BRUSSELS (Reuters) — The European Union's popular Erasmus exchange program will receive one of the largest funding increases in the EU's next long-term budget, part of an effort to counter the rising tide of young unemployed.
The program, begun as a study abroad initiative in the 1980s, has branched out into student traineeship placements and job-swaps for academic staff, with some 300,000 exchanges taking place across Europe in the 2011-12 academic year.
Named after the 15th century Dutch theologian Desiderius Erasmus, the program is often cited as one of the EU's most successful initiatives, doing more for common European understanding than any number of grand schemes.
To try to build on its remarkable success and counter record-high levels of youth unemployment in several EU member states, the program's budget will rise by 40 per cent to 14.5 billion euros in the EU's 2014-20 budget.
At the same time, several other initiatives, including a volunteer program and youth and sports projects, will be folded into it and the name will be changed to "Erasmus+".
The amount of the budget dedicated to education and training will be raised to 5 billion euros from 3.1 billion euros.
"Erasmus is more important than ever in times of economic hardship and high youth unemployment," Androulla Vassiliou, the European commissioner for education, culture and youth, said as she set out the latest plans for the program.
"The skills and international experience gained by Erasmus students make them more employable and more likely to be mobile on the labour market."
Youth unemployment has become a particular scourge in Europe during the past three years of economic crisis, with more than 50 per cent of young jobseekers out of work in countries such as Greece, Spain and parts of Italy and Portugal.
EU leaders have set aside 8 billion euros to tackle the problem, including offering a "youth guarantee" that involves a job or training within four months of leaving full-time education or being made unemployed.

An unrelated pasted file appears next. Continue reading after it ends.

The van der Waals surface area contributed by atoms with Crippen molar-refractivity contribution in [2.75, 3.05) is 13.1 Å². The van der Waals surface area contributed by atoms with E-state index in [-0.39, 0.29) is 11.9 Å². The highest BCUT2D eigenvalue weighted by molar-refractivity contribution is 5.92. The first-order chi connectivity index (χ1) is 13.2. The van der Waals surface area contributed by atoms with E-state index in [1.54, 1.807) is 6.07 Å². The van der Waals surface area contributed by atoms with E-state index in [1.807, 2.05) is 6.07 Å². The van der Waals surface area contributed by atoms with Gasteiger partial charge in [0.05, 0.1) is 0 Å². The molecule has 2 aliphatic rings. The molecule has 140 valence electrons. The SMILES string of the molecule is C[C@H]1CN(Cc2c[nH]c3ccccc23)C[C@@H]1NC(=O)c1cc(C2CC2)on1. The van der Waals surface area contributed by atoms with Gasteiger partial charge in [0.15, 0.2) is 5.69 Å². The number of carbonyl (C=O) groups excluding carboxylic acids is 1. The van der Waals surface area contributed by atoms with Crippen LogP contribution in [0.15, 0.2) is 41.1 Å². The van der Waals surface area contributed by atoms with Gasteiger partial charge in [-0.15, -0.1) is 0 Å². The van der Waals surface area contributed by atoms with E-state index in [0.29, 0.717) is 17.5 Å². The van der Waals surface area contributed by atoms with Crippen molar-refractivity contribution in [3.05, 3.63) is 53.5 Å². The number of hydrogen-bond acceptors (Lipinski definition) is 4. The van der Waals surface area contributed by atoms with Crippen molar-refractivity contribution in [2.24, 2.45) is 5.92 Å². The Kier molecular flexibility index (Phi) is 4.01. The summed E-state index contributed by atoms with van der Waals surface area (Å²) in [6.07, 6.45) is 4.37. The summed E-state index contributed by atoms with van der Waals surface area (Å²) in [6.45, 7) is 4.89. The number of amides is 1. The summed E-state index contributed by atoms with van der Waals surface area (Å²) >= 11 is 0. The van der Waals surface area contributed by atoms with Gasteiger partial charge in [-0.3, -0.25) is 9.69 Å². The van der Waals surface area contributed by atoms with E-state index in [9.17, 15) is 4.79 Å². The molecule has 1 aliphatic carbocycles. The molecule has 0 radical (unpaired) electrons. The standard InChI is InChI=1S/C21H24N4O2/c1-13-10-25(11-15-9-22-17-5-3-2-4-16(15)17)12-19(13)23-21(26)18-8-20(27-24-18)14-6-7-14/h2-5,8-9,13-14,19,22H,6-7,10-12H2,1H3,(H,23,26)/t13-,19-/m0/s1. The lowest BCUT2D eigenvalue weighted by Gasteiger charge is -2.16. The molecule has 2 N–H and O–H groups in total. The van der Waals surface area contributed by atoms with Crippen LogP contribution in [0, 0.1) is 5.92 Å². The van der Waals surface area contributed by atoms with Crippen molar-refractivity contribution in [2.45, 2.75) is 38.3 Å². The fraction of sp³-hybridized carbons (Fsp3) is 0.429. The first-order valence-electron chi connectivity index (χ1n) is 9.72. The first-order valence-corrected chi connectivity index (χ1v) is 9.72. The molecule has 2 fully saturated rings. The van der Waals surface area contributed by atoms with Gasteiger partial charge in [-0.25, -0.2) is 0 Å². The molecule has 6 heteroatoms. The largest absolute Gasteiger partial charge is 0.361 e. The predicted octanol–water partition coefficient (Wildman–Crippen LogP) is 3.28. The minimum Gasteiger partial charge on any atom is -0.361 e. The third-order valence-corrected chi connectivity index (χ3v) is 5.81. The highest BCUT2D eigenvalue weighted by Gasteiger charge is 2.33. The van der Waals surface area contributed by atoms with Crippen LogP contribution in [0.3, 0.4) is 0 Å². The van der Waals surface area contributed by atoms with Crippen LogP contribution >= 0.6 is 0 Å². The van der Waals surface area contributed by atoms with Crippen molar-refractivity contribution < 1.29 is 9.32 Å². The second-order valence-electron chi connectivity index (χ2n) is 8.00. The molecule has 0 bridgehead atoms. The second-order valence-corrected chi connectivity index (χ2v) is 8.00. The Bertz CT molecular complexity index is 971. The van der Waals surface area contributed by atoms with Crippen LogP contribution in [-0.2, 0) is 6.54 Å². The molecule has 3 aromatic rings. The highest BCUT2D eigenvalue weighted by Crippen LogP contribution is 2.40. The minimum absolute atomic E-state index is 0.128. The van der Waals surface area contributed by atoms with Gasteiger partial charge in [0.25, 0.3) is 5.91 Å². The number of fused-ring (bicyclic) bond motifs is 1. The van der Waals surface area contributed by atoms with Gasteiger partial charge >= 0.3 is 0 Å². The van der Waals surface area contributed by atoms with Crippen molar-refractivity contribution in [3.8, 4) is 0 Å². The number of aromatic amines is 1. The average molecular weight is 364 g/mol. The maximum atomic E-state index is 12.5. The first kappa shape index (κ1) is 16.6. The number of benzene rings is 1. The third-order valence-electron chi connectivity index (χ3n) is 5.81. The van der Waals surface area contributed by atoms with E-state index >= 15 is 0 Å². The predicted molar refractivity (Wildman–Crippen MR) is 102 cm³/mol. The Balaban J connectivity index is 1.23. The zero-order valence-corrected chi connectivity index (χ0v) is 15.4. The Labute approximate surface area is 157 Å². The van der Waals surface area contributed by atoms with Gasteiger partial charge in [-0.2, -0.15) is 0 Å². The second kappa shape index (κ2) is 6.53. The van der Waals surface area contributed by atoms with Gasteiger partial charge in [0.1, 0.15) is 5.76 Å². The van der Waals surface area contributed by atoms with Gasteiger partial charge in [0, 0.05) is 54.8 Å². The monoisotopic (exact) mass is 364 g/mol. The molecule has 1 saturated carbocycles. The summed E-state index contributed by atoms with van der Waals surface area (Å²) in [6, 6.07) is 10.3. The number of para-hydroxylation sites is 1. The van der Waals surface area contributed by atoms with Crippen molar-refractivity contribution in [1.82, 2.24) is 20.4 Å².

By increasing funding for Erasmus, more young people might decide to stay in education so as to study abroad, while also raising their chances of future employment if they learn a new language and other skills while on the program.
Under Erasmus, students can study almost anywhere for up to one year, while paying the same fees as they would do at home. It has allowed Italians to study in Finland, Lithuanians to go to university in Portugal and Irish students to head to Greece.
Under the plans unveiled by Vassiliou, the number of traineeship placements will be expanded to make young Europeans more competitive on the labour market.
Funds have also been set aside to provide loans to students wanting to complete full master's degrees abroad, since these are increasingly attractive to employers. Placements will also for the first time expand beyond Europe's borders.
Since Erasmus began sending students abroad in 1987, it has helped over three million young Europeans to study or train in another European country. Currently about 10 per cent of EU university students go abroad during the course of their studies — a number the EU wants to double by 2020.
Emanuel Alfranseder, a German who heads the Erasmus Student Network, which promotes social integration of international students, studied in Vilnius, Lithuania in 2007-08.
"Erasmus changed my life a lot," said Alfranseder, who now lives in Brussels. "After the program I basically stayed abroad and never went back."
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